Singh v The Secretary of State for the Home Department

JurisdictionEngland & Wales
CourtCourt of Appeal (Civil Division)
JudgeLord Justice Underhill,Lord Justice Lewison,Lady Justice Arden,and
Judgment Date12 February 2015
Neutral Citation[2015] EWCA Civ 74
Docket NumberCase No: C5/2013/2849
Date12 February 2015

[2015] EWCA Civ 74

IN THE COURT OF APPEAL (CIVIL DIVISION)

ON APPEAL FROM UTIAC

Judge Christopher Hanson

IA257672012

IN THE COURT OF APPEAL (CIVIL DIVISION)

ON APPEAL FROM the High Court (Administrative Court)

Professor Andrew Grubb (Deputy High Court Judge)

CO62752013

Royal Courts of Justice

Strand, London, WC2A 2LL

Before:

Lady Justice Arden

Lord Justice Lewison

and

Lord Justice Underhill

Case No: C5/2013/2849

Case No: C4/2014/0389

Between:
Singh
Appellant
and
The Secretary of State for the Home Department
Respondent
Between:
Khalid
Appellant
and
The Secretary of State for the Home Department
Respondent

Zane Malik (instructed by Burney Legal Solicitors and Malik Law Chambers Solicitor) for the Appellant in both cases

David Blundell (instructed by The Treasury Solicitor) for the Respondent

Hearing date: 12 th November 2014

Lord Justice Underhill

INTRODUCTION

1

These two appeals concern aspects of the changes made to the Immigration Rules by a Statement of Changes (HC 194) promulgated on 13 June 2012 and taking effect from 9 July 2012, and by a further Statement of Changes (HC 565) promulgated on 5 September 2012 and taking effect the following day. The changes were multifarious, but we are concerned only with those addressing the approach to be taken to applications for leave to enter or remain on the basis of an applicant's private or family life. I set out the relevant changes in detail below, but it will be convenient to give an overview at the start. I will refer to the Rules incorporating the changes made by HC 194 as "the new Rules" and to the previous version as "the old Rules".

2

Under the old Rules leave to enter or remain as a family member of a person settled in the UK was regulated by Part 8, which is entitled "Family Members". There was no recognition of a right to enter or remain on grounds of private life as such, but Part 7 ("Other Categories") did provide for leave to remain on grounds of long residence. If an applicant could not establish a right to remain on the basis of one of the particular provisions in those parts, which were tightly defined, they could seek to rely on the right to respect for private and family life derived, via the Human Rights Act 1998, from article 8 of the European Convention of Human Rights. Such applications were generally referred to as being made "outside the Rules".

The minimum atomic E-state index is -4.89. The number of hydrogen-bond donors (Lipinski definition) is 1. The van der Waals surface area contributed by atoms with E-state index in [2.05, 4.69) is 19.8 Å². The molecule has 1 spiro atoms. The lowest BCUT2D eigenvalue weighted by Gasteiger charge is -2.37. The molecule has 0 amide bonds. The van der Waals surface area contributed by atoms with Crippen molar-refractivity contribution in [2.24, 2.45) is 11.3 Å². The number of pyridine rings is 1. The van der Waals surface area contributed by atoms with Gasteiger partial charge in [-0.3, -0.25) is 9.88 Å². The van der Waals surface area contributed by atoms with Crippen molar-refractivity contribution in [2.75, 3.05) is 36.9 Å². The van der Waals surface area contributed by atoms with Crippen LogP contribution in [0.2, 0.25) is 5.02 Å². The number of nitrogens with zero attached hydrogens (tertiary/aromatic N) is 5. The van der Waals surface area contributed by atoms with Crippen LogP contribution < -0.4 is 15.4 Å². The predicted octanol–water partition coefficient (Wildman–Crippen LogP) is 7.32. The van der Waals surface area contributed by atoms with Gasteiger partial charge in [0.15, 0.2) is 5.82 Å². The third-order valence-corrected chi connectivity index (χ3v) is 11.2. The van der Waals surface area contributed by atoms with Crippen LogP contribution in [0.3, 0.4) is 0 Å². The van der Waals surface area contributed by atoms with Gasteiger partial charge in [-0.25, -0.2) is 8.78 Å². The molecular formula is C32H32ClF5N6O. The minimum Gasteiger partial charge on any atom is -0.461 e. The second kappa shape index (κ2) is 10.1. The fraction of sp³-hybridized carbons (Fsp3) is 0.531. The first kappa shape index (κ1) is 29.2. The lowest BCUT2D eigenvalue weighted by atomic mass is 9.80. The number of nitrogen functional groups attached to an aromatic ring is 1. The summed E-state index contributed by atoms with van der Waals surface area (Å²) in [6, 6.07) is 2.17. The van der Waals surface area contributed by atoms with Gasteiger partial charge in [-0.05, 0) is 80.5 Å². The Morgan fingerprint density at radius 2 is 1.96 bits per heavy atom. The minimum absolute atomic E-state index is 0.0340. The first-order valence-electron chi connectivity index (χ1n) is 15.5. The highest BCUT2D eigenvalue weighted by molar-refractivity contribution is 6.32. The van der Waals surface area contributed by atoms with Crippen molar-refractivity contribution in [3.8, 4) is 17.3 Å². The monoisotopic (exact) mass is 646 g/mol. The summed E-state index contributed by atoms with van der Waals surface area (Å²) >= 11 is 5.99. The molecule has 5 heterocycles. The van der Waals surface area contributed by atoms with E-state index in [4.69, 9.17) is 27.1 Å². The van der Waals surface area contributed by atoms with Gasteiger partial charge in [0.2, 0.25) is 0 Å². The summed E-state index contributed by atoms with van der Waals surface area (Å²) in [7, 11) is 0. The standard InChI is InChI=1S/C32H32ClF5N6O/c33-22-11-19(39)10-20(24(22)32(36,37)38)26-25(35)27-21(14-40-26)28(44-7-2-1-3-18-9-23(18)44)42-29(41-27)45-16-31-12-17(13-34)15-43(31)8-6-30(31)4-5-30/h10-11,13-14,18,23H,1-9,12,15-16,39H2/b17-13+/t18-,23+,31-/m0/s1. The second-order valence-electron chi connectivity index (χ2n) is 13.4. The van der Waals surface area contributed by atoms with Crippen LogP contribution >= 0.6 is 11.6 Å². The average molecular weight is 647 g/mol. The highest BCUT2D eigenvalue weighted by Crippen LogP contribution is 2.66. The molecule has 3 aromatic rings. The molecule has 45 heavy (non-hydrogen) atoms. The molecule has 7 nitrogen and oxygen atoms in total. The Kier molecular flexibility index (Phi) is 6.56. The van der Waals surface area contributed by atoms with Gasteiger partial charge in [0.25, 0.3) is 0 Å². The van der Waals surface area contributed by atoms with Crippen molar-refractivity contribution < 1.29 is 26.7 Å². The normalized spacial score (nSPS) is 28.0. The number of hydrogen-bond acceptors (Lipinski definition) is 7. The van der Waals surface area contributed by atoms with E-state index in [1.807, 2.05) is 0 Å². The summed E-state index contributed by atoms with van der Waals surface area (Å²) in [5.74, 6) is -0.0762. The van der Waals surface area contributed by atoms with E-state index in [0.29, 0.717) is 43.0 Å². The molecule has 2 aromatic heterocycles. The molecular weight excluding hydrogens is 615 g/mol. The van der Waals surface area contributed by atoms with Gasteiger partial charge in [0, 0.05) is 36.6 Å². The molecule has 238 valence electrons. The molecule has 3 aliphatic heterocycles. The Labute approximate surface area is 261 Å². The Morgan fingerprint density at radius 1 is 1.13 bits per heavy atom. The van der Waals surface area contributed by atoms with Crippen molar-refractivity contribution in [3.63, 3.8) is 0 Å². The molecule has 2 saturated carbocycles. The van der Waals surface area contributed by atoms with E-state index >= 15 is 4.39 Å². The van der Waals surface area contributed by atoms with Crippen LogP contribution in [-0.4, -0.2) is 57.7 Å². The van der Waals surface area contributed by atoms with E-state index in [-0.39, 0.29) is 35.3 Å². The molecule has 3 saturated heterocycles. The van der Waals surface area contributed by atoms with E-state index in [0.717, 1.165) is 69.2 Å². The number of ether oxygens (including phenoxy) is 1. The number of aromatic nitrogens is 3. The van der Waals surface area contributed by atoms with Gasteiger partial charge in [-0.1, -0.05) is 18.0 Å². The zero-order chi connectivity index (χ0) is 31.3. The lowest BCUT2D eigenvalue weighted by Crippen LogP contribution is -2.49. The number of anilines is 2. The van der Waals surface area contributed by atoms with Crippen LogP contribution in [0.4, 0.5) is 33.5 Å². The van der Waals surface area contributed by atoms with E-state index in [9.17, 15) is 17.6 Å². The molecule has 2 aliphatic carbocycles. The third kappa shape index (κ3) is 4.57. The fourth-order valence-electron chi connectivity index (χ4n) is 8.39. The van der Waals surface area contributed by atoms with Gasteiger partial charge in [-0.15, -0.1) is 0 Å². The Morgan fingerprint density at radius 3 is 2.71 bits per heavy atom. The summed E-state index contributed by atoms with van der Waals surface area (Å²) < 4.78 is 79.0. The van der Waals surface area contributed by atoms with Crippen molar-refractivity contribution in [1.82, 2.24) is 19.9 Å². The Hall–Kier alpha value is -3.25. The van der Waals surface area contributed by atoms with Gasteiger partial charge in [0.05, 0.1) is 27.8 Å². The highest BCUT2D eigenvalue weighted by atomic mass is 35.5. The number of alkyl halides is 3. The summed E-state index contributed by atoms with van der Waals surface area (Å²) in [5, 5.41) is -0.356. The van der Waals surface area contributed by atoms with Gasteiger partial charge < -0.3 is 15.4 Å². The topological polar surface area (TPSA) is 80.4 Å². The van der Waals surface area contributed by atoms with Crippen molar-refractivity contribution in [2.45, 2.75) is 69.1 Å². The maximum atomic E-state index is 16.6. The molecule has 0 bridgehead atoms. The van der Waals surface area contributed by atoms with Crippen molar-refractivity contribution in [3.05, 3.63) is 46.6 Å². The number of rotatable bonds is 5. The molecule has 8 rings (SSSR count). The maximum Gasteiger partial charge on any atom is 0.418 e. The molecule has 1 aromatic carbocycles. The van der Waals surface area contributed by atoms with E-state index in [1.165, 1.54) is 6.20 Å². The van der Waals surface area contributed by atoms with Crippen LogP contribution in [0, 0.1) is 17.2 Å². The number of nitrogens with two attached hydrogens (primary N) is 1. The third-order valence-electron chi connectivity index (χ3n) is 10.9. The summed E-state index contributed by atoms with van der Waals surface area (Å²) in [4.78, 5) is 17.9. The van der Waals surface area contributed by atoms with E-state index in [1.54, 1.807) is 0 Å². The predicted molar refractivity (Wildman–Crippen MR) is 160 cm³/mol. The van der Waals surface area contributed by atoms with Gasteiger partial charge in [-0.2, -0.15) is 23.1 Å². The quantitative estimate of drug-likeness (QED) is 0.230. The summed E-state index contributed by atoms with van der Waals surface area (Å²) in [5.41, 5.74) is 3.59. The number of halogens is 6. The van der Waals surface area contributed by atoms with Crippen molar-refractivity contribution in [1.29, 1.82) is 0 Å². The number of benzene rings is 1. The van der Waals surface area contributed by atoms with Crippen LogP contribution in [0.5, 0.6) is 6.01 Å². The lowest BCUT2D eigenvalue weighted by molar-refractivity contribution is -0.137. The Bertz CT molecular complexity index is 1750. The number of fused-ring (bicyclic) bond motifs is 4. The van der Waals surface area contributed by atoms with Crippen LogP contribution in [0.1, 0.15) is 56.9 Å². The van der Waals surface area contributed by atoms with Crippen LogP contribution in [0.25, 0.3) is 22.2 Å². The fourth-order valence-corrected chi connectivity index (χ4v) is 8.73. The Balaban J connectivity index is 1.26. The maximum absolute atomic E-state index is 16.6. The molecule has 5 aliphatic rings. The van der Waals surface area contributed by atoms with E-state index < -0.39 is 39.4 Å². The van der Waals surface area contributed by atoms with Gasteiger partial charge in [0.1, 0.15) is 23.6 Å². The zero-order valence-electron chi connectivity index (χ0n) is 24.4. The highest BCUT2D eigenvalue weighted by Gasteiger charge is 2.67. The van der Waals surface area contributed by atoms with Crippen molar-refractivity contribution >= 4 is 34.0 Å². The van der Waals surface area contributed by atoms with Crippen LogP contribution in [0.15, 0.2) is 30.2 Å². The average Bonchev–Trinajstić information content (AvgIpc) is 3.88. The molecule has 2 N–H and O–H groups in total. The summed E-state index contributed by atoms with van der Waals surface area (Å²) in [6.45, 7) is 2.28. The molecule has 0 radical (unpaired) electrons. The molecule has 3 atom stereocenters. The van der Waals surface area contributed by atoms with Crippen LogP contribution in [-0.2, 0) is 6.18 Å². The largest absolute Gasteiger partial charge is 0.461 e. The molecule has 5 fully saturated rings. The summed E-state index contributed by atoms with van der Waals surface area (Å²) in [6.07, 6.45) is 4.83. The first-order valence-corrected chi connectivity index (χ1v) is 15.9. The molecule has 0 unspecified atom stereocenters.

3

The new Rules, by contrast, contain express provision, by new provisions inserted into Parts 7 (principally a new paragraph 276ADE) and 8 (principally a new "Appendix FM"), for applications made on the grounds of private or family life. It remains the case that an applicant may seek to rely on article 8 in a case falling outside these new provisions, but the intention was that the new Rules would properly reflect its requirements in the generality of cases, so that it should only be exceptionally that an applicant would have a valid claim under article 8 which fell outside their scope: I set out at para. 10 below the Secretary of State's explanation of her intention at paragraph GEN 1.1 of Appendix FM. It is now settled that the right course in any case where an applicant relies on his or her private or family life is to proceed by considering first whether leave should be granted under the relevant provisions of the new Rules and only if the answer is no to go on to consider article 8 in its unvarnished form (the so-called "two-stage approach"): see the line of cases which includes Izuazu (Article 8 – new Rules) [2013] UKUT 45 (IAC) and R (Nagre) v Secretary of State for the Home Department [2013] EWHC 7200 (Admin) to which I will have to refer more fully below. Thus article 8 claims "outside the Rules" are still possible, though the scope for their operation is reduced.

4

The issue of principle raised by these appeals is which regime should apply in a case where an application for leave to remain was made prior to 9 July 2012 but the decision was made later. That issue is the subject of conflicting decisions of this Court – Edgehill v Secretary of State for the Home Department [2014] EWCA Civ 402 and Haleemudeen v Secretary of State for the Home Department [2014] EWCA Civ 558. There is, however, also an important issue about precisely how the two-stage approach should operate.

5

The Appellants were represented before us by Mr Zane Malik and the Secretary of State by Mr David Blundell. The time available for the hearing was regrettably short and did not allow full exploration of the issues – not all of which had been clearly identified in the skeleton arguments – and we permitted the parties to put in written submissions subsequently.

THE RULES AND THE CHANGES

(1) THE OLD RULES